“The Girl I Loved” (Waga koi seshi otome, 1946) is arguably the first Kinoshita Keisuke as auteur film: the first he both wrote and directed, the first with a soundtrack by his brother Chûji, and one with lots of singing (plus a lengthy solo violin performance of Schubert’s “Ava Maria”). It was very beautifully shot by Kinoshita’s brother-in-law, Kusuda Hiroshi.
Lovely to look at, but with a very hackneyed storyline: ye older A loves B who loves C; A recognizes that and never tells B he loves her. A is Jingo (the very handsome Hara Yasumi who would play the lead role un Naruse’s “Angry Street”), B is Yoshiko (pretty Igawa Kuniko, who would appear in eight subsequent Kinoshita films) who was left on the doorstep of Jingo’s mother (the redoubtable Higashiyama Chieko) en route to killing herself., C is the crippled veteran who was then evacuated to the countryside, Mr. Noda (Soneda Junji [no other film credits]).
s would be predicted by the Westermarck explanation for the incest taboo (children raised together during their first years of life are sexually repelled by rather than attracted to each other), Yoshiko loves Jingo as a brother. He was 5+ when she was deposited at the entrance to the farmhouse, so grew up with Yoshiko only from later childhood.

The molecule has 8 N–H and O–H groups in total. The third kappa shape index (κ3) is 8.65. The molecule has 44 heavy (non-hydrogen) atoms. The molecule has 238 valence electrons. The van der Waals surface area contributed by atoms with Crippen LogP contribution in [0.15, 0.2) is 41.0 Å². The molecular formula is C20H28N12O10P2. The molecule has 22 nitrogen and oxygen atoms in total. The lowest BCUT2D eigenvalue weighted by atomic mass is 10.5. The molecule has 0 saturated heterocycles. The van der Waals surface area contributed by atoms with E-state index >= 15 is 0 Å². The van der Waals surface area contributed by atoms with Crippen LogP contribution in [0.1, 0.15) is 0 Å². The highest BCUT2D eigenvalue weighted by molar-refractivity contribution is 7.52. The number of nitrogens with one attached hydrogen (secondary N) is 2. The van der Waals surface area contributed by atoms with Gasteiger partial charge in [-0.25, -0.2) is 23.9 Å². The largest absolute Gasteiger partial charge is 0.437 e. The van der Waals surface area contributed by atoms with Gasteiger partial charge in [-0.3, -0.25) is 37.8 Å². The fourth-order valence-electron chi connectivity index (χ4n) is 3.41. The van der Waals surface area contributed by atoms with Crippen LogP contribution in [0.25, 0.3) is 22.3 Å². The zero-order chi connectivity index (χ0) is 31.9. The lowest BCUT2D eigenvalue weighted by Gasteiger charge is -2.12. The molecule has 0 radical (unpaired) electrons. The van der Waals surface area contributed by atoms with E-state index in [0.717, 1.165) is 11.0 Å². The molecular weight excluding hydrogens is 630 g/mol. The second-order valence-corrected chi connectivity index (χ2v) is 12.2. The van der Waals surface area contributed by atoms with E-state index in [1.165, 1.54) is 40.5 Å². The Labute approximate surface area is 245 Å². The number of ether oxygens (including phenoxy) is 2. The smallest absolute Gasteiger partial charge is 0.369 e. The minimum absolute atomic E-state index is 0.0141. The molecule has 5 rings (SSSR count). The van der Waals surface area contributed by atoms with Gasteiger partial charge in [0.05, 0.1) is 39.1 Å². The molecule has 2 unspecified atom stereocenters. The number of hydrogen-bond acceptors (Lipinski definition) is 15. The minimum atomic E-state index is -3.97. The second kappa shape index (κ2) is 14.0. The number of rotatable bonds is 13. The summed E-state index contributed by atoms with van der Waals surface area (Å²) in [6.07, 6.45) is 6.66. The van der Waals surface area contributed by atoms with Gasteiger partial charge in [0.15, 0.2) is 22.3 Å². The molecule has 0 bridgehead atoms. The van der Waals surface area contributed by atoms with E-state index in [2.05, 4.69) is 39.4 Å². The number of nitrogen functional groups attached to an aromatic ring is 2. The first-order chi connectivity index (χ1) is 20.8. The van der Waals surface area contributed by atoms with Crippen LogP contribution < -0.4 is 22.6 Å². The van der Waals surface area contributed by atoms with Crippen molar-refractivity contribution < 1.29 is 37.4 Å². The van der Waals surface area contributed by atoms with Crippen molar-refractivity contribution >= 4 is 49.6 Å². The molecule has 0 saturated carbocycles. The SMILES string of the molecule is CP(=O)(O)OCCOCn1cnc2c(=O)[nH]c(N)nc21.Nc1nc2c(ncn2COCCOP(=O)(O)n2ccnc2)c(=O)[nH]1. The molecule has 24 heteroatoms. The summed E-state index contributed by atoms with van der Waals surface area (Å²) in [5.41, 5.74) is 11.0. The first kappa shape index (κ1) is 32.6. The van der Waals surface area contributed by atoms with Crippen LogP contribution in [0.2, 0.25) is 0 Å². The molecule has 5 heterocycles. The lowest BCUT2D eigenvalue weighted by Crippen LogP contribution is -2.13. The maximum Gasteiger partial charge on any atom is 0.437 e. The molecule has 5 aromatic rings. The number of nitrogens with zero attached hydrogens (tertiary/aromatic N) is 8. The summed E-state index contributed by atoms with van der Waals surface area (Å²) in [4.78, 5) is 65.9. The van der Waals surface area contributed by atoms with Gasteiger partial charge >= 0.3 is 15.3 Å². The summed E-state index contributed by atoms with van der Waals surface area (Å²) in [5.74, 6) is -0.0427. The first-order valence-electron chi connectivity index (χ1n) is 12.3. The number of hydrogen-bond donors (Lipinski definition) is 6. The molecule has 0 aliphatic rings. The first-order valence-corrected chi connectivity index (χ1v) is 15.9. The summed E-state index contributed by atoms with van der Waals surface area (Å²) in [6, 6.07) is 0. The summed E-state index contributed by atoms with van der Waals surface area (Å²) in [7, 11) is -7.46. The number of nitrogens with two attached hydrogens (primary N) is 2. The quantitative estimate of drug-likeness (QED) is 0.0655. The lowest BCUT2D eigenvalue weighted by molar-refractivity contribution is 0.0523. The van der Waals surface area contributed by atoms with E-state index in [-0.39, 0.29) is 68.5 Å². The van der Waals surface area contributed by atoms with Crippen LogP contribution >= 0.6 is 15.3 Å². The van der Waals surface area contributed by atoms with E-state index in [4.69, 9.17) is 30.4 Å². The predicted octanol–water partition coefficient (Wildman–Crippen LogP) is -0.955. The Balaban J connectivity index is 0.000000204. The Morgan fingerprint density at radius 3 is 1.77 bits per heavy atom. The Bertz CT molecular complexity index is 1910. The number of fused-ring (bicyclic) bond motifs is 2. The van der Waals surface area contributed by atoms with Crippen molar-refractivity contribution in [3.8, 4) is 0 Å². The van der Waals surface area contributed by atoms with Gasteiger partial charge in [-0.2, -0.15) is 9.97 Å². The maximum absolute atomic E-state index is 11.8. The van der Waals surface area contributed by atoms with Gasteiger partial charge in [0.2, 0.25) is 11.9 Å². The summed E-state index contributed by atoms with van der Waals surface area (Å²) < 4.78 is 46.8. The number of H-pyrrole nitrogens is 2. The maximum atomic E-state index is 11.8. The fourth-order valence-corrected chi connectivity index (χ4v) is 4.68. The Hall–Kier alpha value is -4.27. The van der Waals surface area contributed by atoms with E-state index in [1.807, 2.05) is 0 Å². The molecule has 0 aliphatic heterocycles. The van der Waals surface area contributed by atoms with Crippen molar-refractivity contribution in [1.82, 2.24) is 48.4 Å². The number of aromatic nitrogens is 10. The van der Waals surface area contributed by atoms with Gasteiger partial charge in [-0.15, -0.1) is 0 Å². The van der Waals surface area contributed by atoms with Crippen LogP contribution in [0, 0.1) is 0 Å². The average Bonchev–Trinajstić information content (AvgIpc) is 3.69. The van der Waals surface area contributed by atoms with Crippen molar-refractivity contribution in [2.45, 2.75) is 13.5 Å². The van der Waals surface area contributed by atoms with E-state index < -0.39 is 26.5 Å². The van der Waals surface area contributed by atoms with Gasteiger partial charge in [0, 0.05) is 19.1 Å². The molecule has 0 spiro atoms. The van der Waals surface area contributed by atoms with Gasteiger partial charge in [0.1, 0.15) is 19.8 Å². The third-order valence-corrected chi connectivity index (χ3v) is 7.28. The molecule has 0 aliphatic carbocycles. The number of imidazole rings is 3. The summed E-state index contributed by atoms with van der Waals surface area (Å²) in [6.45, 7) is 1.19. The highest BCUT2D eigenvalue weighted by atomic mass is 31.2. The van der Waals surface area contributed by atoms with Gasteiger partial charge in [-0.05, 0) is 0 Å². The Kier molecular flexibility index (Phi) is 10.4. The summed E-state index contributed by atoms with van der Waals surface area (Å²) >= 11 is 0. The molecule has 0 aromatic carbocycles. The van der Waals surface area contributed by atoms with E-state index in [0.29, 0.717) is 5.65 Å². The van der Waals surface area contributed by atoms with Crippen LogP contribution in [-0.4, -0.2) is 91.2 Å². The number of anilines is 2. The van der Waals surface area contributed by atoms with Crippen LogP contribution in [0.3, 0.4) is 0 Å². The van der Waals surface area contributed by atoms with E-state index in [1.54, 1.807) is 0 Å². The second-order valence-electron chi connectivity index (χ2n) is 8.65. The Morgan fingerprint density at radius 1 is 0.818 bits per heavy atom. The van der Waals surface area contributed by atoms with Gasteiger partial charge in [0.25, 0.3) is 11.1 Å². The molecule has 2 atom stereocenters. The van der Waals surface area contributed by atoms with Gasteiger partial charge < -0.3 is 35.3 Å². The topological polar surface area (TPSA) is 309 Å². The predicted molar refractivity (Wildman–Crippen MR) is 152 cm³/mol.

Jingo’s younger brother, Jiro, realizes Jingo loves Yoshiko and feels sorry for him, but Jingo insists on accepting the choice of spouse Yoshiko has made (without even considering him in the running) and sacrifices his own love for her happiness.
Many of the beautiful compositions, especially the contemplation of clouds and the closeups, in the film brought Eistenstein’s “Que Viva México” to my mind, though the martyr is singular and is not trampled by the horses (the ranch has many horses). But he is photographed at least somewhat fetishistically. The harshness of life in Japan a year after its defeat (with atomic bombs dropped on two civilian targets) is nowhere in evidence, though both Kingo and Noda were in the military on the losing side. Noda is physically maimed, but neither evidences any PTSD. Both revel in the beauty of the countryside (to which Jingo is native, and which is relatively new to Noda).
As often in Kinoshita movies, the slavering of sentimental music on the soundtrack amplifies the sentimentality of the movie as a whole.
©2016, Stephen O. Murray